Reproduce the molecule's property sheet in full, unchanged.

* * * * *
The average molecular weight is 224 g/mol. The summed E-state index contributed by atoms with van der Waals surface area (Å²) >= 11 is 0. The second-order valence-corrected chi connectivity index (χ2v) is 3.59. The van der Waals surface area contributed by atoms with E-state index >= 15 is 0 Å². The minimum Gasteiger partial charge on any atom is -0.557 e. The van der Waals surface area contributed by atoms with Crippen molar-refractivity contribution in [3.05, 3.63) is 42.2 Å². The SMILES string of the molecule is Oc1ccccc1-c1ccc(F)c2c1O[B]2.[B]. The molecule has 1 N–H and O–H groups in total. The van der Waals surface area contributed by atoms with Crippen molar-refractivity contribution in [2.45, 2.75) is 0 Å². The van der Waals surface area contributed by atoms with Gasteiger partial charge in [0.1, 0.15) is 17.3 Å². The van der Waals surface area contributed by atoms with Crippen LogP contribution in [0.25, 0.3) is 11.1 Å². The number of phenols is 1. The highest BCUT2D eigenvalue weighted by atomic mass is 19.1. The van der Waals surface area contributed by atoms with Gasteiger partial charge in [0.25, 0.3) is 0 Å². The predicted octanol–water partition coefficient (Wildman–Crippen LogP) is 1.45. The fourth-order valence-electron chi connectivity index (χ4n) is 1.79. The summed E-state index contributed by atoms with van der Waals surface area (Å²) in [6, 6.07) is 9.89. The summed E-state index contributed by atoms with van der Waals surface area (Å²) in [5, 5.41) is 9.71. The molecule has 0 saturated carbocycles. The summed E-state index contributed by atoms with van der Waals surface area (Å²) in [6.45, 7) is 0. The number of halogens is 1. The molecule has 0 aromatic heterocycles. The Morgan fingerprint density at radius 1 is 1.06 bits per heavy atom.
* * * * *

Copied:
The average molecular weight is 224 g/mol. The summed E-state index contributed by atoms with van der Waals surface area (Å²) >= 11 is 0. The second-order valence-corrected chi connectivity index (χ2v) is 3.59. The van der Waals surface area contributed by atoms with E-state index >= 15 is 0 Å². The minimum Gasteiger partial charge on any atom is -0.557 e. The van der Waals surface area contributed by atoms with Crippen molar-refractivity contribution in [3.05, 3.63) is 42.2 Å². The SMILES string of the molecule is Oc1ccccc1-c1ccc(F)c2c1O[B]2.[B]. The molecule has 1 N–H and O–H groups in total. The van der Waals surface area contributed by atoms with Crippen molar-refractivity contribution in [2.45, 2.75) is 0 Å². The van der Waals surface area contributed by atoms with Gasteiger partial charge in [0.1, 0.15) is 17.3 Å². The van der Waals surface area contributed by atoms with Crippen LogP contribution in [0.25, 0.3) is 11.1 Å². The number of phenols is 1. The highest BCUT2D eigenvalue weighted by atomic mass is 19.1. The van der Waals surface area contributed by atoms with Gasteiger partial charge in [0.25, 0.3) is 0 Å². The predicted octanol–water partition coefficient (Wildman–Crippen LogP) is 1.45. The fourth-order valence-electron chi connectivity index (χ4n) is 1.79. The summed E-state index contributed by atoms with van der Waals surface area (Å²) in [6, 6.07) is 9.89. The summed E-state index contributed by atoms with van der Waals surface area (Å²) in [5, 5.41) is 9.71. The molecule has 0 saturated carbocycles. The summed E-state index contributed by atoms with van der Waals surface area (Å²) in [6.45, 7) is 0. The number of halogens is 1. The molecule has 0 aromatic heterocycles. The Morgan fingerprint density at radius 1 is 1.06 bits per heavy atom.